While some anoraks get bent out of shape every time I quote how many people use what operating system, it’s safe to say that currently the majority of New Zealanders use Windows-based computers.

Most machines are bought from appliance retailers and the buyers are stuck with whatever configuration the manufacturers – or even shop assistants – have set up on the machines. I’ll go out on a limb and say most Windows boxes come with far too much fluff installed, usually to the detriment of performance.

Most new machines are powerful and have plenty of memory, which initially masks this collateral damage. But it isn’t long before things go south.

I am constantly surprised at the amount of “extras” pre-installed on some brands of machines – the problem being buyers often leave things alone because they are afraid to disable or delete anything in case something stops working.

Machines often arrive at our workshops sporting pop-up dialogues advising trial versions of software long-since expired, with the client remarking it has been that way for ages and could we remove it.

I also find the methods some computer makers use to sell products a little shady. Many new machines these days come with trial versions of software like Microsoft Office, or anti-virus software. When these trials run out, naive users often buy the product because they think they are obliged to. Documentation is often ambiguous, adding to the confusion.

Usually this is because the reseller or computer manufacturer has cut a deal with the software companies, getting kickback for every title sold. Spread across thousands of machines, the gains are considerable, which is why it is a widespread and apparently acceptable practice among some retailers.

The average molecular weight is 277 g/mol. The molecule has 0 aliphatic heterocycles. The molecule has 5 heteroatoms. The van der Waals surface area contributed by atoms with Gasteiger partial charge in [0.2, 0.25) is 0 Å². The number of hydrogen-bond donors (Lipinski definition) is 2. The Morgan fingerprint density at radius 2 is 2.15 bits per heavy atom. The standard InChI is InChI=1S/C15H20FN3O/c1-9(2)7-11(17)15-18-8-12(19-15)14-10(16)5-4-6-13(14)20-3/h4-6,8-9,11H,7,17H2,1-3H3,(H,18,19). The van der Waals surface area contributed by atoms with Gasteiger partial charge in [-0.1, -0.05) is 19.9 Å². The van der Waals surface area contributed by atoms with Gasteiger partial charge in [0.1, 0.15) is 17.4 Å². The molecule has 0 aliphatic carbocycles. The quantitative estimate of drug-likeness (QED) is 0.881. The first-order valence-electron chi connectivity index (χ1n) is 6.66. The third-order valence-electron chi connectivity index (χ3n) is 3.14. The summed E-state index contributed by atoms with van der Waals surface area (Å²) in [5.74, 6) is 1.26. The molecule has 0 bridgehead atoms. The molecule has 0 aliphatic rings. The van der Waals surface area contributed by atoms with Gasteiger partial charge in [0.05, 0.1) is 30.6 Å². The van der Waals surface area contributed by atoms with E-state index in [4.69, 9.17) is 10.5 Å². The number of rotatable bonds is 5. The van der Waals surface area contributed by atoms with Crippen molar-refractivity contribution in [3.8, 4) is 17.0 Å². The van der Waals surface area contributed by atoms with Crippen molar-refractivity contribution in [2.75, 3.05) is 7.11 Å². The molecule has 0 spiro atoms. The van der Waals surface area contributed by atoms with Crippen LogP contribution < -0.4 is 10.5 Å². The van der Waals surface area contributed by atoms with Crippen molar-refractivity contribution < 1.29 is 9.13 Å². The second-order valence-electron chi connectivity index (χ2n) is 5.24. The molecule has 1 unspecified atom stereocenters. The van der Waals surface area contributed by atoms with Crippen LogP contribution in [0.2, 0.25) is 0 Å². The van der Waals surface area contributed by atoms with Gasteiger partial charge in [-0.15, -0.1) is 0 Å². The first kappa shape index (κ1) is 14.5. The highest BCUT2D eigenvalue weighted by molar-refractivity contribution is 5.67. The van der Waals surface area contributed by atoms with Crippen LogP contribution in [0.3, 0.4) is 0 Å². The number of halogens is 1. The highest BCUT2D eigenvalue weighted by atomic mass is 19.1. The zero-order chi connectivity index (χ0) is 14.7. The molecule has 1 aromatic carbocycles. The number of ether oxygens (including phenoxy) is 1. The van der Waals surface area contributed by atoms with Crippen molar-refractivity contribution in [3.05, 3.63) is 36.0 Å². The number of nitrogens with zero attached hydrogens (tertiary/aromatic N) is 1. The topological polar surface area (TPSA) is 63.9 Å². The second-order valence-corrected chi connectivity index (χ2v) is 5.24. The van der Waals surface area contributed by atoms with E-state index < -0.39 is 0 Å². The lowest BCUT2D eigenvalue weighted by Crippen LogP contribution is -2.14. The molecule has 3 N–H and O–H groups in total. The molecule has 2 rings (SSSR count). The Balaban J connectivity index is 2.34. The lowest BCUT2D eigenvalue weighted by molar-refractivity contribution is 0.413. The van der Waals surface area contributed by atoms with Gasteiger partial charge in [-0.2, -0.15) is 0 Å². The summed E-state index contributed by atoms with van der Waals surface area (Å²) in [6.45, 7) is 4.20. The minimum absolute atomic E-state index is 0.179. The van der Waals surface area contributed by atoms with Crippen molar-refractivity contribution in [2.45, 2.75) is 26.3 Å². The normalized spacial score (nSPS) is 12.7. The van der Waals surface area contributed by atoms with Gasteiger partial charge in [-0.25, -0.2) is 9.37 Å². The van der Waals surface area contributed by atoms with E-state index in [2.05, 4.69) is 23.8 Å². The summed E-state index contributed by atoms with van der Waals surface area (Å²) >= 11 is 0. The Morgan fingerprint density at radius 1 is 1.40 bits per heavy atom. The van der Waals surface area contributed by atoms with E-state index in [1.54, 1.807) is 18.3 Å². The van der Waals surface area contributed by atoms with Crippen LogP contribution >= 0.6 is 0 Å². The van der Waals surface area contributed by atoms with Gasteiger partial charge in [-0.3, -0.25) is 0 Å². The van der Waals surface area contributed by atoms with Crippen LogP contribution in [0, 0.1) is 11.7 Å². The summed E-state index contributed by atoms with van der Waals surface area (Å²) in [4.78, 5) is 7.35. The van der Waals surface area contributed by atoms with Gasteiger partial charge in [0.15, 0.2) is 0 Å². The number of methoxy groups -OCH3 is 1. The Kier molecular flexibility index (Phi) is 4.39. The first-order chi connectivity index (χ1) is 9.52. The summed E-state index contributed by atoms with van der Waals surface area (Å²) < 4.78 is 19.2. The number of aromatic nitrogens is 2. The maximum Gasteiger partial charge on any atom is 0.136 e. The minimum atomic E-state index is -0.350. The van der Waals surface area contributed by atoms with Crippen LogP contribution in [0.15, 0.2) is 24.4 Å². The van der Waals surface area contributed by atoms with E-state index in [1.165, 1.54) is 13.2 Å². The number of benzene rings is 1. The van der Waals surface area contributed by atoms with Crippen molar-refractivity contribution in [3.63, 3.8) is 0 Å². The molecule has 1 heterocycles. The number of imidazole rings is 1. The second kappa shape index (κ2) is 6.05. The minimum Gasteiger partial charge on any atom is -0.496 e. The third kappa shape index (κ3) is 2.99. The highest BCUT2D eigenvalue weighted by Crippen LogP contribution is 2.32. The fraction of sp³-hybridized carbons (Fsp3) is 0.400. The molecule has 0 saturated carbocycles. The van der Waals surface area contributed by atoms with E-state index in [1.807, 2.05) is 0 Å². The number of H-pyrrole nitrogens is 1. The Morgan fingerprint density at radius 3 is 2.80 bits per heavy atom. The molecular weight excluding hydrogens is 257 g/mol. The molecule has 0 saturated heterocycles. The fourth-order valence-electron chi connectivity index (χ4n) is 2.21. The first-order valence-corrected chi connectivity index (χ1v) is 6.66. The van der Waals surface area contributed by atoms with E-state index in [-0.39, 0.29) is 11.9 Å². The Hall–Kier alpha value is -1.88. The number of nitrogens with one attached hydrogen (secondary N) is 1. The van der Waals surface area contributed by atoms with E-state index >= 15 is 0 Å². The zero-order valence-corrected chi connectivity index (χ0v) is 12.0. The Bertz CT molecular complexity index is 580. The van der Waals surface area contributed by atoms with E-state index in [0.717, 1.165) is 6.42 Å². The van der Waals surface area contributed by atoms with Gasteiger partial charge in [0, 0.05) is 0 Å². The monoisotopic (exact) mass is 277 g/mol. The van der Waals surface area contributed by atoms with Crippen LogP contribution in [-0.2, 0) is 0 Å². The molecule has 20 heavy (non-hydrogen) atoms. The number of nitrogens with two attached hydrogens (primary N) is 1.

And this isn’t considering the rubbishware installed on many new machines. Instead of being helpful, mostly these programs slow things down. Most of the time services, programs and processes starting up with Windows can be safely disabled and set up to be manually started when needed, thus freeing up valuable resources like memory space and CPU cycles.

If you rarely use a particular piece of software, why have it running on startup? That’s like lugging a sack full of cement around just in case you might need some cement one day.

Typing MSCONFIG in the run dialogue on your computer opens a utility where you can easily disable some of this unnecessary stuff. If something breaks, simply go back and re-enable it.

Feel free to play around; you’ll be surprised how much performance can be enhanced by losing a few extraneous processes. Don’t be too reckless though. Adjust one thing at a time and if all seems fine, try another.

Stay away from Windows processes unless you know what you are doing.

That’s all very well for third-party applications, but what about Windows itself? Different versions have features that may or may not be installed by default. Buried in the “Programs” option in the Control Panel is an almost hidden dialogue that allows you to add and remove Windows features, like extra games, utilities and, on some higher-spec versions of Windows, even a fully- blown web server.

Given that most people never read the manual, just what comes bundled with each version of Windows is often a mystery.

For example, the most recent versions boast far more than the solitaire-type games, offering new titles like Chess Titans, Mahjong Titans and Purble Place.

These games and other features can be installed and others removed using this dialogue, so dig around and have fun making your version of Windows your own.

* Dave Thompson runs a computer-services company in Christchurch. Contact:

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